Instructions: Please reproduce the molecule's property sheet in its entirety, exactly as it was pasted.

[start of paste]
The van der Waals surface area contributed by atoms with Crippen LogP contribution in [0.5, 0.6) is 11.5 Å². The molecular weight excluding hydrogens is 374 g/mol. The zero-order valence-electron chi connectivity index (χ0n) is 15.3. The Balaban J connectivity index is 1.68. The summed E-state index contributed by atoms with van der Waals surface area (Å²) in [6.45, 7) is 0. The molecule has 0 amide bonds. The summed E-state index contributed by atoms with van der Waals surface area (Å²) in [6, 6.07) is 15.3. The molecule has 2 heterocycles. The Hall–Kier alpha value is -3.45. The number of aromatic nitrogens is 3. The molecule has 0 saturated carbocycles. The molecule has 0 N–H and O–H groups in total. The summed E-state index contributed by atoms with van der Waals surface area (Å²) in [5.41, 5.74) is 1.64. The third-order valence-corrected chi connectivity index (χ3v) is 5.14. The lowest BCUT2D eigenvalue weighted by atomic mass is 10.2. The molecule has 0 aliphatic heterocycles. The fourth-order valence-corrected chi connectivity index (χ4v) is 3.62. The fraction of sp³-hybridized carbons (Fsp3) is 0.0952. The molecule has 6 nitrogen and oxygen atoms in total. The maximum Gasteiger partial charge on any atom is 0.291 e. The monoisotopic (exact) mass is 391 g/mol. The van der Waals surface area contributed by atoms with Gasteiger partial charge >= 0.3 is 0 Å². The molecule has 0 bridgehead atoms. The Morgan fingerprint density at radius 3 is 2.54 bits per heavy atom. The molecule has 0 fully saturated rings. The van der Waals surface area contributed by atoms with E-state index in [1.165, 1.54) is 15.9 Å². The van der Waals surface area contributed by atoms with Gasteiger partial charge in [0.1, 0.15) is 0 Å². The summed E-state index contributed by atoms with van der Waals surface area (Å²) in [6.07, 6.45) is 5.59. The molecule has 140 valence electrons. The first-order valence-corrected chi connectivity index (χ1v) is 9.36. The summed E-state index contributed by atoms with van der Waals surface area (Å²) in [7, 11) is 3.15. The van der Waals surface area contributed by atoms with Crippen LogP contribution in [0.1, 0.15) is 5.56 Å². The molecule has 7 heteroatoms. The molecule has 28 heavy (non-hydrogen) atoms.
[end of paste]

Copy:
The van der Waals surface area contributed by atoms with Crippen LogP contribution in [0.5, 0.6) is 11.5 Å². The molecular weight excluding hydrogens is 374 g/mol. The zero-order valence-electron chi connectivity index (χ0n) is 15.3. The Balaban J connectivity index is 1.68. The summed E-state index contributed by atoms with van der Waals surface area (Å²) in [6.45, 7) is 0. The molecule has 0 amide bonds. The summed E-state index contributed by atoms with van der Waals surface area (Å²) in [6, 6.07) is 15.3. The molecule has 2 heterocycles. The Hall–Kier alpha value is -3.45. The number of aromatic nitrogens is 3. The molecule has 0 saturated carbocycles. The molecule has 0 N–H and O–H groups in total. The summed E-state index contributed by atoms with van der Waals surface area (Å²) in [5.41, 5.74) is 1.64. The third-order valence-corrected chi connectivity index (χ3v) is 5.14. The lowest BCUT2D eigenvalue weighted by atomic mass is 10.2. The molecule has 0 aliphatic heterocycles. The fourth-order valence-corrected chi connectivity index (χ4v) is 3.62. The fraction of sp³-hybridized carbons (Fsp3) is 0.0952. The molecule has 6 nitrogen and oxygen atoms in total. The maximum Gasteiger partial charge on any atom is 0.291 e. The monoisotopic (exact) mass is 391 g/mol. The van der Waals surface area contributed by atoms with Gasteiger partial charge >= 0.3 is 0 Å². The molecule has 0 bridgehead atoms. The Morgan fingerprint density at radius 3 is 2.54 bits per heavy atom. The molecule has 0 fully saturated rings. The van der Waals surface area contributed by atoms with E-state index in [1.165, 1.54) is 15.9 Å². The van der Waals surface area contributed by atoms with Gasteiger partial charge in [0.1, 0.15) is 0 Å². The summed E-state index contributed by atoms with van der Waals surface area (Å²) in [6.07, 6.45) is 5.59. The molecule has 140 valence electrons. The first-order valence-corrected chi connectivity index (χ1v) is 9.36. The summed E-state index contributed by atoms with van der Waals surface area (Å²) in [7, 11) is 3.15. The van der Waals surface area contributed by atoms with Crippen LogP contribution in [0.1, 0.15) is 5.56 Å². The molecule has 7 heteroatoms. The molecule has 28 heavy (non-hydrogen) atoms.